Other formats

    Adobe Portable Document Format file (facsimile images)   TEI XML file   ePub eBook file  


    mail icontwitter iconBlogspot iconrss icon

The Spike or Victoria University College Review, June 1927


page 37


Last year Victoria University College left home with a very strong team, with the intention of wresting the Athletic Shield from Otago. This was duly accomplished, the team scoring a record number of points.

This year with a slightly weaker team, we travelled North to defend it, but with the determination that we would not be beaten.

The competition was of the keenest and some sterling performances were witnessed. At the end of the day's sport, the score sheet showed the points as follows:—

Victoria, 17; Otago, 15; Auckland, 6; Canterbury, 3.

Easter Monday dawned a day to delight the heart of every athlete. There was a very light southerly breeze blowing across a warm and cloudless sky, and the track was in the best of condition. It was predicted that some of the records would be bettered and so it proved.

In the morning the mile record was lowered by Priestly, who ran a great race. In the sprint home, he had Taylor of Canterbury, who was a hot favourite, beaten all the way. The time, 4 mins. 26 2/5th seconds should stand for some considerable time unless he himself lowers it again next year.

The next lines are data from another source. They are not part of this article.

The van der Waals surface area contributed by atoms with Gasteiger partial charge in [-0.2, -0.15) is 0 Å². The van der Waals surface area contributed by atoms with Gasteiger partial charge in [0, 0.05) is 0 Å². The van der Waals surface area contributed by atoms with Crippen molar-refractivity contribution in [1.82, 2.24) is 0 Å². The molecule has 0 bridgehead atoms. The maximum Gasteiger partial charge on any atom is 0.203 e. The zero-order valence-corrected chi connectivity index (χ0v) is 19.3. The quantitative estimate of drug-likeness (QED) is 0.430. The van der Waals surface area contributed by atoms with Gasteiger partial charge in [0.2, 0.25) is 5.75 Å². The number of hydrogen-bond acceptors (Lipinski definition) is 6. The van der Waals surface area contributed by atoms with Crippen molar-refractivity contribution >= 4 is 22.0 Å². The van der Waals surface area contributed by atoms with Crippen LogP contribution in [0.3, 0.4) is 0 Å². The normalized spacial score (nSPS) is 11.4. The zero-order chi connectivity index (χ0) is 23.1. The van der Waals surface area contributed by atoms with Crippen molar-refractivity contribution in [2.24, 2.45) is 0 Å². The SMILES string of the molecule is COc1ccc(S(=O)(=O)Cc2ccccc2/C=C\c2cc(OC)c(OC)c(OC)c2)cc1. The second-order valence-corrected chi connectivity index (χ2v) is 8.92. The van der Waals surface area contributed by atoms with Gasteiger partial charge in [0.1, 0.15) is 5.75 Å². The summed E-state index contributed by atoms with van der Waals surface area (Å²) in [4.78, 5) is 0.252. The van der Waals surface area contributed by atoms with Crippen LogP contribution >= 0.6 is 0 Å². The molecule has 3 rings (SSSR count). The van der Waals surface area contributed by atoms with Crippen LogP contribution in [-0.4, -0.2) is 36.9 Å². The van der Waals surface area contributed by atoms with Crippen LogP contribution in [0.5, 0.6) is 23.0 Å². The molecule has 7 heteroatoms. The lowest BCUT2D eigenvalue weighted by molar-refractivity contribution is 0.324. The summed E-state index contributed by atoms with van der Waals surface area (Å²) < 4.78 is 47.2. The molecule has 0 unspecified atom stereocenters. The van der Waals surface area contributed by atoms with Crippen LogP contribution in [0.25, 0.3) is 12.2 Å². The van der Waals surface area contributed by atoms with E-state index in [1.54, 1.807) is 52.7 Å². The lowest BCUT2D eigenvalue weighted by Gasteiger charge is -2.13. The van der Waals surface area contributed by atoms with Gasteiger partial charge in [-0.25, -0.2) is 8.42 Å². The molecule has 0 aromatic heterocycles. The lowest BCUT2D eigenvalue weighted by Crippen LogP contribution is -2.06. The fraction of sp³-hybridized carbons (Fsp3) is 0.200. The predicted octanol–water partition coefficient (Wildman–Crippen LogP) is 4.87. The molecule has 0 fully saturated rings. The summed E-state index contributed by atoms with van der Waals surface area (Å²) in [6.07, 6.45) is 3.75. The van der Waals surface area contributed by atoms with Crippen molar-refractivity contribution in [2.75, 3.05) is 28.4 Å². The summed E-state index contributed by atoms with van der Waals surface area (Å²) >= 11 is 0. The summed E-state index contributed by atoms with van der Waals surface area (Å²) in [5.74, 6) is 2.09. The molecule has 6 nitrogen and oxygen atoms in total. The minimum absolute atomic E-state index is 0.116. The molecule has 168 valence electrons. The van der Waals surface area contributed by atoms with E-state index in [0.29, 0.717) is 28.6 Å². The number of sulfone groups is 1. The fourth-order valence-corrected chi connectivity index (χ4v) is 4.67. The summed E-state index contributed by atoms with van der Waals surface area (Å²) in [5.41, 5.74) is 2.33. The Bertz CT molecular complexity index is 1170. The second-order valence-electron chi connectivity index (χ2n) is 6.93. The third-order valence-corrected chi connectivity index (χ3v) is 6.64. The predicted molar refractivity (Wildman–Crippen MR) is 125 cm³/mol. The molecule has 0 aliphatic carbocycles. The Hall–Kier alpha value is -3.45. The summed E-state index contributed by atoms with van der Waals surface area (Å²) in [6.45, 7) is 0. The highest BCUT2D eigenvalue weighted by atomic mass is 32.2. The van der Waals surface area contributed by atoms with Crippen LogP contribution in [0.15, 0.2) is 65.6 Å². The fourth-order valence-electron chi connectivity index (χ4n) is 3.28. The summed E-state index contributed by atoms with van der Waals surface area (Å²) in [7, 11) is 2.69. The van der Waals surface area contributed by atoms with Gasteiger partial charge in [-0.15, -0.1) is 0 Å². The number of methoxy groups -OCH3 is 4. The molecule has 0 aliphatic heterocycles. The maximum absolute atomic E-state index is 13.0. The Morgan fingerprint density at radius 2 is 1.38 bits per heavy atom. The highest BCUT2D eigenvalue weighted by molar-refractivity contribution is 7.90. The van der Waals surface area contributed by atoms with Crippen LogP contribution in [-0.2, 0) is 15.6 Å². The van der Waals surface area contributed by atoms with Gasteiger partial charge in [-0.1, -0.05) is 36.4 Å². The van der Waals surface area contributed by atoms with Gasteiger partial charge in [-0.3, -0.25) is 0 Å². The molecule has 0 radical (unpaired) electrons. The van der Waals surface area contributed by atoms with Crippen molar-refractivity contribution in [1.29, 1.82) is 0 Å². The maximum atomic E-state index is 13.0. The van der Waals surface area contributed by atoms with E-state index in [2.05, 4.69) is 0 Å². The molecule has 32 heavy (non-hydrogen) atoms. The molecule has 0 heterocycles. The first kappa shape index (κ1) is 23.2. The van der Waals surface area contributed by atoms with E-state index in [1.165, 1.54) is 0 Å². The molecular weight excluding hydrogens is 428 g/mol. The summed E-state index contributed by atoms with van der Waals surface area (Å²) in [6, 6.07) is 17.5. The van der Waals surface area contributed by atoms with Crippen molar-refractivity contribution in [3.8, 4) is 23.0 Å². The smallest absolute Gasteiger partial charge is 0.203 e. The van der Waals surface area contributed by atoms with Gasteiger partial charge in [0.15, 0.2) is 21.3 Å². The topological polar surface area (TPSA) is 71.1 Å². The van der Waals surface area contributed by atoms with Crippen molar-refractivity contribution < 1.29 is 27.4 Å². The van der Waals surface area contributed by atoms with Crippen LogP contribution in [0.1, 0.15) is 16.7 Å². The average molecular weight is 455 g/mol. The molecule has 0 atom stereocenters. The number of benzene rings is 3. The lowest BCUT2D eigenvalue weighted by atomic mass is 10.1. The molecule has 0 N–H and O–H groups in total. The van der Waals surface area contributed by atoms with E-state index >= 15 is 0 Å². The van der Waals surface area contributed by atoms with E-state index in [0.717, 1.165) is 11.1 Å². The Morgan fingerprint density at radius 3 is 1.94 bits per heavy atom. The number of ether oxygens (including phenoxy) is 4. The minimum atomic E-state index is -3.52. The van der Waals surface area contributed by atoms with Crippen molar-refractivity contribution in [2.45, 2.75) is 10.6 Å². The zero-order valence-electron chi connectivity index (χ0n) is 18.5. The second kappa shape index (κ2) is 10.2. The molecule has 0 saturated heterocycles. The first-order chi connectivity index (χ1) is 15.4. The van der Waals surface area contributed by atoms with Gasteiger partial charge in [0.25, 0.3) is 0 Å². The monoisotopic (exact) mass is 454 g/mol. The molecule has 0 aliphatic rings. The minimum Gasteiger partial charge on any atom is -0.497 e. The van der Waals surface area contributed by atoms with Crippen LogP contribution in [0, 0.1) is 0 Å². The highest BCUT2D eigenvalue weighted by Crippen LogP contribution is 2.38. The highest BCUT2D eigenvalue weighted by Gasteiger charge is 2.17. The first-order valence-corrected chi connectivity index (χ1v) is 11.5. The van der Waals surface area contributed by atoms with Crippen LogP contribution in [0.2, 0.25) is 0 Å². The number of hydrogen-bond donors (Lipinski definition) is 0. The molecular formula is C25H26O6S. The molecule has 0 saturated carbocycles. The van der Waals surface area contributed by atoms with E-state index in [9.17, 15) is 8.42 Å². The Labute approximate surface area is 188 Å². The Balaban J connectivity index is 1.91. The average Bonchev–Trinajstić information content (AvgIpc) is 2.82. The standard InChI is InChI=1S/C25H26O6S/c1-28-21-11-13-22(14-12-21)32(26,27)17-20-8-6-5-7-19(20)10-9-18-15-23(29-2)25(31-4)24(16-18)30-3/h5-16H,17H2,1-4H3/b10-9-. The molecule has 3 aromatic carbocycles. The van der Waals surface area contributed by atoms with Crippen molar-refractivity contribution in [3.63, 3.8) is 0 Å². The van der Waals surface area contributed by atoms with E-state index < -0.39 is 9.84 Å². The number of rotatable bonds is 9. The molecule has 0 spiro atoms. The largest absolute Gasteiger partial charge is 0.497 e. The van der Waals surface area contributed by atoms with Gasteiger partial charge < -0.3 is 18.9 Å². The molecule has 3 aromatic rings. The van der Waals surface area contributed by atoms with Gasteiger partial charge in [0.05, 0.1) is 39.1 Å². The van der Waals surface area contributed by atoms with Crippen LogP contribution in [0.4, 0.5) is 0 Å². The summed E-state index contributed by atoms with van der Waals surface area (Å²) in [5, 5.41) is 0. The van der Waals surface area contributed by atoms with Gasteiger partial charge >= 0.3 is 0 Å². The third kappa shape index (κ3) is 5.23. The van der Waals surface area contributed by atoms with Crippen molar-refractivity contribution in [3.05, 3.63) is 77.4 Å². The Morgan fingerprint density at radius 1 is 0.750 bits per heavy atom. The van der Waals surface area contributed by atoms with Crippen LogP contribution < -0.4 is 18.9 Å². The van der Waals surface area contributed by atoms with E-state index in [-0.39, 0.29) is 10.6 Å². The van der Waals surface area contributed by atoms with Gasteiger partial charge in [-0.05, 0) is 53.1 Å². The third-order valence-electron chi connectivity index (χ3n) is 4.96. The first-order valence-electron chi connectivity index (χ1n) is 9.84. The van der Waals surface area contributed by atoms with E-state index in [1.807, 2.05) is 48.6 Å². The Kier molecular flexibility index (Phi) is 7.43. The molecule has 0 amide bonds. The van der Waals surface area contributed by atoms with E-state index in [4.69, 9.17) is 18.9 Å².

Sceats, as was expected showed his true form in the high jump with the magnificent jump of 5 feet 11 inches, just failing at a subsequent attempt, to clear 6 feet 1in. He was jumping long after the other competitors had finished and ever and anon he drank from a bottle. The spectators speculated what it contained and as to whether it was the drink that made him jump or the jump that made him drink. None solved the problem.

Kalaugher was second in this event, while he won the long jump. In the 120 yards hurdles he ran well to defeat Morgan and gain an easy win.

Rollings and Platts-Mills did well in the mile walk but unfortunately in the excitement of the last lap, Rollings was disqualified; however Platts-Mills gained second place.

We filled all places in both the half and quarter mile events. Allan won both with characteristic dash; Priestly coming second in the former and Smith second in the latter.

In the relay race, as last year, we were disappointed, and the result goes to prove that it is essential to have a fresh man to run the half-mile. Otago established a big lead in this distance, and although we recovered a lot of ground in the other distances, we could only finish second about ten yards behind.

In conclusion a word of praise is due to Mr. E. V. Dunbar for his excellent advice which assisted in no small measure in the winning of the Shield.